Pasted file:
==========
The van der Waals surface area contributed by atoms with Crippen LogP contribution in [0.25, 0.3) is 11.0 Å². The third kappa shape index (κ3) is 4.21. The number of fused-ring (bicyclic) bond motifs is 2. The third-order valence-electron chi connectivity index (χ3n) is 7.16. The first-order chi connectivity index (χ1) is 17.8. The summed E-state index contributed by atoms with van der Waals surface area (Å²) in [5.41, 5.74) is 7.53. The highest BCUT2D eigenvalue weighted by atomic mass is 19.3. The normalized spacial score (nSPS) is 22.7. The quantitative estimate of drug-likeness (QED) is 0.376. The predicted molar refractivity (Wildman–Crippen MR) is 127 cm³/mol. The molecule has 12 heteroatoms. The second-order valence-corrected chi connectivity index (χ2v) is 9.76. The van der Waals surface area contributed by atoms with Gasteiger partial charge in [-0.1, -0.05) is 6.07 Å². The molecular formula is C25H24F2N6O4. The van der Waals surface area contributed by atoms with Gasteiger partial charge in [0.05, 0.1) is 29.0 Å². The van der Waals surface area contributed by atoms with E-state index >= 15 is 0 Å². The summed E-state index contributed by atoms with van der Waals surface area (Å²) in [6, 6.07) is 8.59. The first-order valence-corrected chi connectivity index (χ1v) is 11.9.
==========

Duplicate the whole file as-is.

The van der Waals surface area contributed by atoms with Crippen LogP contribution in [0.25, 0.3) is 11.0 Å². The third kappa shape index (κ3) is 4.21. The number of fused-ring (bicyclic) bond motifs is 2. The third-order valence-electron chi connectivity index (χ3n) is 7.16. The first-order chi connectivity index (χ1) is 17.8. The summed E-state index contributed by atoms with van der Waals surface area (Å²) in [5.41, 5.74) is 7.53. The highest BCUT2D eigenvalue weighted by atomic mass is 19.3. The normalized spacial score (nSPS) is 22.7. The quantitative estimate of drug-likeness (QED) is 0.376. The predicted molar refractivity (Wildman–Crippen MR) is 127 cm³/mol. The molecule has 12 heteroatoms. The second-order valence-corrected chi connectivity index (χ2v) is 9.76. The van der Waals surface area contributed by atoms with Gasteiger partial charge in [-0.1, -0.05) is 6.07 Å². The molecular formula is C25H24F2N6O4. The van der Waals surface area contributed by atoms with Gasteiger partial charge in [0.05, 0.1) is 29.0 Å². The van der Waals surface area contributed by atoms with E-state index >= 15 is 0 Å². The summed E-state index contributed by atoms with van der Waals surface area (Å²) in [6, 6.07) is 8.59. The first-order valence-corrected chi connectivity index (χ1v) is 11.9.